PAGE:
From emotionally charged Tech Crunch blog posts to publishing industry news, there are a lot of articles floating around on self-publishing and how it can benefit entrepreneurs and businesspeople and I wanted to weigh in.
The general consensus is that if an entrepreneur self-publishes a book, they will stand out above their competition. I can attest from personal experience that this is true…to a point. Having published credits under your belt immediately moves you to the top of the food chain at any business networking event. The only thing that will bump you higher is being able to say that you know your business so well that not only do you have a book, but you also successfully teach it. Being an introvert when it comes to networking and sales, I can tell you that having those tools at my back gives me a level of self-confidence that helps me appear as the professional that I am.
Being published by someone else is still more prestigious than a self-published book, but with the traditional publishing industry taking fewer chances and missing out on really good books, that “prestige gap” is narrowing. I can say that despite the success of my self-published workbook, Marketing for Writers (expanded second edition just released!), my credit as a columnist for Writers’ Journal actually got my foot past far more thresholds.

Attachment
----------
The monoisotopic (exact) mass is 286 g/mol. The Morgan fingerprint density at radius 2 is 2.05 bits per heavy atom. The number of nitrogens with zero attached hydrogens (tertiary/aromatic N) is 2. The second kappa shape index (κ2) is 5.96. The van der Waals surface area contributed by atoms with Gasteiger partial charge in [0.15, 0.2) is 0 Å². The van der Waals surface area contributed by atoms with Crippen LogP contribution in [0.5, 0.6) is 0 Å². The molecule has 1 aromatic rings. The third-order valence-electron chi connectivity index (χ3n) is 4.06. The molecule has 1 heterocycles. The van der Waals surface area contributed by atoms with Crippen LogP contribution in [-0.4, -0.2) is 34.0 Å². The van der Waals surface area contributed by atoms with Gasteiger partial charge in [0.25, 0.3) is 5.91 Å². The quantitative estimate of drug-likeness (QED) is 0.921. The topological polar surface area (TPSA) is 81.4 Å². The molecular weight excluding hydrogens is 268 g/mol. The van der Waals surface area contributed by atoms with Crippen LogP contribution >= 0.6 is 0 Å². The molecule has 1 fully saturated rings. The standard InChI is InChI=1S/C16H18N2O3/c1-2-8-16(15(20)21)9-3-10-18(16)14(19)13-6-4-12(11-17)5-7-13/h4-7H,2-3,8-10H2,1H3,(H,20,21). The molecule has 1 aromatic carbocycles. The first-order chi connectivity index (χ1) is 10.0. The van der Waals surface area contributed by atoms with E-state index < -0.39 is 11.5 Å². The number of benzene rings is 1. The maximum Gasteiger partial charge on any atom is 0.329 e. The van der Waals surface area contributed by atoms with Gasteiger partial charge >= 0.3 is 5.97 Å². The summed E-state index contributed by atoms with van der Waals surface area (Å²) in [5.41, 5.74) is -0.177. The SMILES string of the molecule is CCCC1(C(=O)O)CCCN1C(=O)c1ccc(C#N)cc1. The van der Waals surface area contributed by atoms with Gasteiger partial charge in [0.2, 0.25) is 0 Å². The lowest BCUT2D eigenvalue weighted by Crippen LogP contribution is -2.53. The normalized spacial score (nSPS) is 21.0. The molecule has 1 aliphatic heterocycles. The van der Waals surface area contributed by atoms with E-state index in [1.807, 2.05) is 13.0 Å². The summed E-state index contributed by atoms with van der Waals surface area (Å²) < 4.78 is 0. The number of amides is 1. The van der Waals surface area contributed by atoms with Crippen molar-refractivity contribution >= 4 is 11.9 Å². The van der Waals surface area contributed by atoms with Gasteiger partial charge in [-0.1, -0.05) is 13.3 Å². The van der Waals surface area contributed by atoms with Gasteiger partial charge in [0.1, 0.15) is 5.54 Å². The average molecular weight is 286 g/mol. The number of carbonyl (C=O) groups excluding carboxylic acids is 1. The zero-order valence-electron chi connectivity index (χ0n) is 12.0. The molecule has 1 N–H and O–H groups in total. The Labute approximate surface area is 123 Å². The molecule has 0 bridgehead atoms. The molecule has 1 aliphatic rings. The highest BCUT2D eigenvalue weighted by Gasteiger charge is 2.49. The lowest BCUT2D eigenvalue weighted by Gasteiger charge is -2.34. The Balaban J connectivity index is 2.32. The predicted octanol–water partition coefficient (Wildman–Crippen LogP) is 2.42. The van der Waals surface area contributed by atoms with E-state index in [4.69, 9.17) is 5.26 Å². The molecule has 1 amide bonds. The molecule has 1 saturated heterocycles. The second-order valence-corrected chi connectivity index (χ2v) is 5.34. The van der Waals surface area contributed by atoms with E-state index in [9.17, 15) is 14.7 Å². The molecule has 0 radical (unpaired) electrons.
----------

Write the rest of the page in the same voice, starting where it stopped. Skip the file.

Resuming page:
For an entrepreneur, having that book in hand can also make you some money, though how much depends greatly on your platform and how much energy you put into marketing it. For some people, the book may be a give-away – sort of a really big brochure or business card – where the pay-out is in increased business or name-recognition. For others, speakers in particular, the book may be a value-added sale, or included as part of a package to be sold to people you’re connecting with. Both approaches have their benefits.
I strongly disagree when “experts” over-simplify and say that writing a book makes you an expert in your field. While the research process can make you really knowledgeable, having a self-published book does not instantly make you an expert in your field – it can make you look like you might be. That publishing house validation still counts, especially with more and more people throwing books into the self-published ocean. For those starting out, back-of-room sales after you’ve talked to people and established your expertise, or networking hand-outs are where your book will see circulation until you’ve created a name for yourself.
Also, if the content inside is garbage, you can damage your credibility severely. Make sure that any book you decide to produce as a professional representation of yourself has been professionally edited and has a well-designed cover.
Learn how to successfully self-publish in just seven information-packed hours at my Self-Publishing Success Intensive, March 31st 2012. I’ve teamed up with publishing insider Ally Peltier to streamline and clarify the process and give you the tools you need to:
- Choose the right medium for your book.
- Assemble a power team of professionals.
- Build a marketing platform.
- Craft a business plan.
- Maximize opportunities and circumvent obstacles.
- Use blogs and social media to sell more books.
- Build, manage, and nurture a mailing list.
- Craft a sales message.
- And more!